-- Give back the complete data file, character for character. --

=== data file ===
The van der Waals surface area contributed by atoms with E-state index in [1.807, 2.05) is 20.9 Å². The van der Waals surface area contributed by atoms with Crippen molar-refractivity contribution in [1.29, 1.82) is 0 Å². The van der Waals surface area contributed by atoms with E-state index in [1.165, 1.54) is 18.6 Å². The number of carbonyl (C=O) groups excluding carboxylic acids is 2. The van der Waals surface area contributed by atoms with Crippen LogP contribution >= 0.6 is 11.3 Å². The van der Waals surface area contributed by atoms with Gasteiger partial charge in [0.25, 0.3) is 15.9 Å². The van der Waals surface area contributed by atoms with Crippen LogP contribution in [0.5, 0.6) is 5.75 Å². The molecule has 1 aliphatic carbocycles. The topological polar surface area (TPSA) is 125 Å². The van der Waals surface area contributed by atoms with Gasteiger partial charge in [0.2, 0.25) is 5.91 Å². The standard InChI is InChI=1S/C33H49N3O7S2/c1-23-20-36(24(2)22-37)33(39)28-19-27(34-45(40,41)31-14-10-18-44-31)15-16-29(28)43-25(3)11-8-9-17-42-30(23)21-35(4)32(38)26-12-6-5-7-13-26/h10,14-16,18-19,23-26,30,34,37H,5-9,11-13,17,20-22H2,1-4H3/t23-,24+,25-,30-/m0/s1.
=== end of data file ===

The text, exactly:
The van der Waals surface area contributed by atoms with E-state index in [1.807, 2.05) is 20.9 Å². The van der Waals surface area contributed by atoms with Crippen molar-refractivity contribution in [1.29, 1.82) is 0 Å². The van der Waals surface area contributed by atoms with E-state index in [1.165, 1.54) is 18.6 Å². The number of carbonyl (C=O) groups excluding carboxylic acids is 2. The van der Waals surface area contributed by atoms with Crippen LogP contribution >= 0.6 is 11.3 Å². The van der Waals surface area contributed by atoms with Gasteiger partial charge in [0.25, 0.3) is 15.9 Å². The van der Waals surface area contributed by atoms with Crippen LogP contribution in [0.5, 0.6) is 5.75 Å². The molecule has 1 aliphatic carbocycles. The topological polar surface area (TPSA) is 125 Å². The van der Waals surface area contributed by atoms with Gasteiger partial charge in [0.2, 0.25) is 5.91 Å². The standard InChI is InChI=1S/C33H49N3O7S2/c1-23-20-36(24(2)22-37)33(39)28-19-27(34-45(40,41)31-14-10-18-44-31)15-16-29(28)43-25(3)11-8-9-17-42-30(23)21-35(4)32(38)26-12-6-5-7-13-26/h10,14-16,18-19,23-26,30,34,37H,5-9,11-13,17,20-22H2,1-4H3/t23-,24+,25-,30-/m0/s1.